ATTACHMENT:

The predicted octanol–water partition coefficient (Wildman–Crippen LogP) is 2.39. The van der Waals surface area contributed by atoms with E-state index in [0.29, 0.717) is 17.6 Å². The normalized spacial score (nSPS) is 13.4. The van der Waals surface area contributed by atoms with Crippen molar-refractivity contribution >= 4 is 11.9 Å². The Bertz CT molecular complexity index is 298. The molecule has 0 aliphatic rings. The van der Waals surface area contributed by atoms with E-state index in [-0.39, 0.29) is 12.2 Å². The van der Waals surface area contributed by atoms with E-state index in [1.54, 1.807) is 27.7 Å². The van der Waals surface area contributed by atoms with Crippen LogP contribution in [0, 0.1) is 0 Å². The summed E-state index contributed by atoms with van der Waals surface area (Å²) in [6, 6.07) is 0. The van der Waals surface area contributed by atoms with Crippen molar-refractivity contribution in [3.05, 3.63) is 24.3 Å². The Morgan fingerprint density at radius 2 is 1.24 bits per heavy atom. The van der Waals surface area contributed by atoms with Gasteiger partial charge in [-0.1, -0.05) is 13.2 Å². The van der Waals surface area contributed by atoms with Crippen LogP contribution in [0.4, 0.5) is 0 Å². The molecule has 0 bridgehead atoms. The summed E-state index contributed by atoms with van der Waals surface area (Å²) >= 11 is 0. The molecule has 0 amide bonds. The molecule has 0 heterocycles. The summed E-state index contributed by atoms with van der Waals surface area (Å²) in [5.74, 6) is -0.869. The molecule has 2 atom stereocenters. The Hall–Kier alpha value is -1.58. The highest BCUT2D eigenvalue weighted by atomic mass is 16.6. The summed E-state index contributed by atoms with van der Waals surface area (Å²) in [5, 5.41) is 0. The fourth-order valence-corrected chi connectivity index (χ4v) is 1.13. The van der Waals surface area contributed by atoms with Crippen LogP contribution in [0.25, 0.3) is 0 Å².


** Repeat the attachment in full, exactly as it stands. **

The predicted octanol–water partition coefficient (Wildman–Crippen LogP) is 2.39. The van der Waals surface area contributed by atoms with E-state index in [0.29, 0.717) is 17.6 Å². The normalized spacial score (nSPS) is 13.4. The van der Waals surface area contributed by atoms with Crippen molar-refractivity contribution >= 4 is 11.9 Å². The Bertz CT molecular complexity index is 298. The molecule has 0 aliphatic rings. The van der Waals surface area contributed by atoms with E-state index in [-0.39, 0.29) is 12.2 Å². The van der Waals surface area contributed by atoms with E-state index in [1.54, 1.807) is 27.7 Å². The van der Waals surface area contributed by atoms with Crippen LogP contribution in [0, 0.1) is 0 Å². The summed E-state index contributed by atoms with van der Waals surface area (Å²) in [6, 6.07) is 0. The van der Waals surface area contributed by atoms with Crippen molar-refractivity contribution in [3.05, 3.63) is 24.3 Å². The Morgan fingerprint density at radius 2 is 1.24 bits per heavy atom. The van der Waals surface area contributed by atoms with Gasteiger partial charge in [-0.1, -0.05) is 13.2 Å². The van der Waals surface area contributed by atoms with Crippen LogP contribution in [0.4, 0.5) is 0 Å². The molecule has 0 bridgehead atoms. The summed E-state index contributed by atoms with van der Waals surface area (Å²) >= 11 is 0. The molecule has 0 amide bonds. The molecule has 0 heterocycles. The summed E-state index contributed by atoms with van der Waals surface area (Å²) in [5.74, 6) is -0.869. The molecule has 2 atom stereocenters. The Hall–Kier alpha value is -1.58. The highest BCUT2D eigenvalue weighted by atomic mass is 16.6. The summed E-state index contributed by atoms with van der Waals surface area (Å²) in [5, 5.41) is 0. The fourth-order valence-corrected chi connectivity index (χ4v) is 1.13. The van der Waals surface area contributed by atoms with Crippen LogP contribution in [0.25, 0.3) is 0 Å².